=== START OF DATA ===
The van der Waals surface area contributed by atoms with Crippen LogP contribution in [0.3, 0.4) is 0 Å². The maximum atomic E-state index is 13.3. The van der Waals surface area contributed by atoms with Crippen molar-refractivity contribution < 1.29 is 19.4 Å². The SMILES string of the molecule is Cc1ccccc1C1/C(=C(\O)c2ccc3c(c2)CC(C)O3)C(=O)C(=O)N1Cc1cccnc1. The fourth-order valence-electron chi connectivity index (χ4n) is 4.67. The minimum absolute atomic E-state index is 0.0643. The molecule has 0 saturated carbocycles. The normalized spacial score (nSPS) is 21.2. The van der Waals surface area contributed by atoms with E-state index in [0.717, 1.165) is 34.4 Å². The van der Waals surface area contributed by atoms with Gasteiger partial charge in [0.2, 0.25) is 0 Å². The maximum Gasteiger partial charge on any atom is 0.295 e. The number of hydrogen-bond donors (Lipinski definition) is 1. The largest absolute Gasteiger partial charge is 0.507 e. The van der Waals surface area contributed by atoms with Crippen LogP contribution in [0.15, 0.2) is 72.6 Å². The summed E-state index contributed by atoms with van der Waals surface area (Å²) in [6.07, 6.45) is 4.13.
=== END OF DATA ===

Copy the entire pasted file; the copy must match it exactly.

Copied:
The van der Waals surface area contributed by atoms with Crippen LogP contribution in [0.3, 0.4) is 0 Å². The maximum atomic E-state index is 13.3. The van der Waals surface area contributed by atoms with Crippen molar-refractivity contribution < 1.29 is 19.4 Å². The SMILES string of the molecule is Cc1ccccc1C1/C(=C(\O)c2ccc3c(c2)CC(C)O3)C(=O)C(=O)N1Cc1cccnc1. The fourth-order valence-electron chi connectivity index (χ4n) is 4.67. The minimum absolute atomic E-state index is 0.0643. The molecule has 0 saturated carbocycles. The normalized spacial score (nSPS) is 21.2. The van der Waals surface area contributed by atoms with E-state index in [0.717, 1.165) is 34.4 Å². The van der Waals surface area contributed by atoms with Gasteiger partial charge in [0.2, 0.25) is 0 Å². The maximum Gasteiger partial charge on any atom is 0.295 e. The number of hydrogen-bond donors (Lipinski definition) is 1. The largest absolute Gasteiger partial charge is 0.507 e. The van der Waals surface area contributed by atoms with Crippen LogP contribution in [0.15, 0.2) is 72.6 Å². The summed E-state index contributed by atoms with van der Waals surface area (Å²) in [6.07, 6.45) is 4.13.